Garbeva, P.V. and Postma, J. and Van Veen, J.A. and Elsas Van, J.D. (2006) Effect of above-ground plant species on soil microbial community structure and its impact on suppression of Rhizoctonia solani AG3. Environmental Microbiology, 8, 233-246. ISSN 1462-2912.
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Official URL: http://dx.doi.org/10.1111/j.1462-2920.2005.00888.x
The extent of soil microbial diversity is seen to be critical to the maintenance of soil health and quality. Different agricultural practices are able to affect soil microbial diversity and thus the level of suppressiveness of plant diseases. In a 4-year field experiment, we investigated the microbial diversity of soil under different agricultural regimes. We studied permanent grassland, grassland turned into arable land, long-term arable land and arable land turned into grassland. The diversity of microbial communities was described by using cultivation-based and cultivation-independent methods. Both types of methods revealed differences in the diversities of soil microbial communities between different treatments. The treatments with higher above-ground biodiversity generally maintained higher levels of microbial diversity. Moreover, a positive correlation between suppression of Rhizoctonia solani AG3 and microbial diversity was observed. Permanent (species-rich) grassland and grassland turned into maize stimulated higher microbial diversities and higher levels of suppressiveness of R. solani AG3 compared with the long-term arable land. Effects of agricultural practices on Bacillus and Pseudomonas communities were also observed and clear correlations between the levels of suppressiveness and the diversities of these bacterial groups were found. This study highlighted the importance of agricultural management regime for soil microbial community structure and diversity as well as the level of soil suppressiveness.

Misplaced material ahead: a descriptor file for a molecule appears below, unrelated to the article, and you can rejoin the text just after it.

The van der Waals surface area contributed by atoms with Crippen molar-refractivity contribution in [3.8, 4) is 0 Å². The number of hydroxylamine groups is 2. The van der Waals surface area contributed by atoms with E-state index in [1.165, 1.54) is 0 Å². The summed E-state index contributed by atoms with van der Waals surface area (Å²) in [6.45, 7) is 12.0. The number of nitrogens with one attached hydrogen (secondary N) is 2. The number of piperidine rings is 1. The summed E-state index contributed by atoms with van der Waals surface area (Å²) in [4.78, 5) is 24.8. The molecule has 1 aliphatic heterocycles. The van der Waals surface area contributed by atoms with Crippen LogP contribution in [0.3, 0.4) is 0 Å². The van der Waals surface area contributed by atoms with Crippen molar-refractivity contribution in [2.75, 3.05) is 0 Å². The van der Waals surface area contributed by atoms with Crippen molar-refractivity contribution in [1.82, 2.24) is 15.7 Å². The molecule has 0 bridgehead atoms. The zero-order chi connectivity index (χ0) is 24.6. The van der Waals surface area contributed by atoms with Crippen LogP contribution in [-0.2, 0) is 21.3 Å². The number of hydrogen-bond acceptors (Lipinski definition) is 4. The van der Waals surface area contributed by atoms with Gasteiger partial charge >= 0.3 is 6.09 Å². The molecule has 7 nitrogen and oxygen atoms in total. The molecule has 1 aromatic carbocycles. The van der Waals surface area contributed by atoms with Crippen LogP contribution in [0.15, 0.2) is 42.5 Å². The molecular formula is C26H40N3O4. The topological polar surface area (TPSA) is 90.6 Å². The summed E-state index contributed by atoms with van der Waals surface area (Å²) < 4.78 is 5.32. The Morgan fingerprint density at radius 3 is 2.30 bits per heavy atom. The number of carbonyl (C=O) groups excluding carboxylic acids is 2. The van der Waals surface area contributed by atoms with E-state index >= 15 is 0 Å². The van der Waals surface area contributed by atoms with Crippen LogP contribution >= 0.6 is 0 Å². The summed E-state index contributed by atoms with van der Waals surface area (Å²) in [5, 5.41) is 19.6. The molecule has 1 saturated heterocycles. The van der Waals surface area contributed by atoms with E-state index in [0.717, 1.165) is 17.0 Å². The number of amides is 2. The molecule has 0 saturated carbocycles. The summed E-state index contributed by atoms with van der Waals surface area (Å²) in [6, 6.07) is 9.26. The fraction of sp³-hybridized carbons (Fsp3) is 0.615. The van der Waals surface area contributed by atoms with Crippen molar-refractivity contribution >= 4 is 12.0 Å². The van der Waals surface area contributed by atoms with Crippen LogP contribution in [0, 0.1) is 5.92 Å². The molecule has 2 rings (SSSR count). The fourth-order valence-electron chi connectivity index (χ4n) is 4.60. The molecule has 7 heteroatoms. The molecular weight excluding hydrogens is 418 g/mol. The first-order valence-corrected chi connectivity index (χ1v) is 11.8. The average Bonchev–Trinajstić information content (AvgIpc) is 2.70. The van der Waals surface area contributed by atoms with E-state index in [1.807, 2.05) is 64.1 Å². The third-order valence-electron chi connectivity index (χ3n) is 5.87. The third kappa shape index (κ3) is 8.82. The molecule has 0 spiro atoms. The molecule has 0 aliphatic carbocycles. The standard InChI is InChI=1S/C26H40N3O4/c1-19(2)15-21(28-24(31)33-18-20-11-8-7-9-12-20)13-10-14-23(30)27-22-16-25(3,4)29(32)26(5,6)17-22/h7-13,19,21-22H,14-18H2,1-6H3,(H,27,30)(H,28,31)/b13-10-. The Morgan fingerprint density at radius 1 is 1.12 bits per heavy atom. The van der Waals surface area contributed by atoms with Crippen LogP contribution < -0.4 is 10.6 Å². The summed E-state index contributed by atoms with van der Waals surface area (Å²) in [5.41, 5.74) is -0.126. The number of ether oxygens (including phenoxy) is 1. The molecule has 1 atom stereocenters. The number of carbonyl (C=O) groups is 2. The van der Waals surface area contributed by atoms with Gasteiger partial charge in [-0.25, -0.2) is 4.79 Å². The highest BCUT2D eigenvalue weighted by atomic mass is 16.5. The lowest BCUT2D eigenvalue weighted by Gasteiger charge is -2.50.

|Institutes:||Nederlands Instituut voor Ecologie (NIOO)|
|Deposited On:||23 Nov 2011 01:00|
|Last Modified:||24 Apr 2012 16:31|
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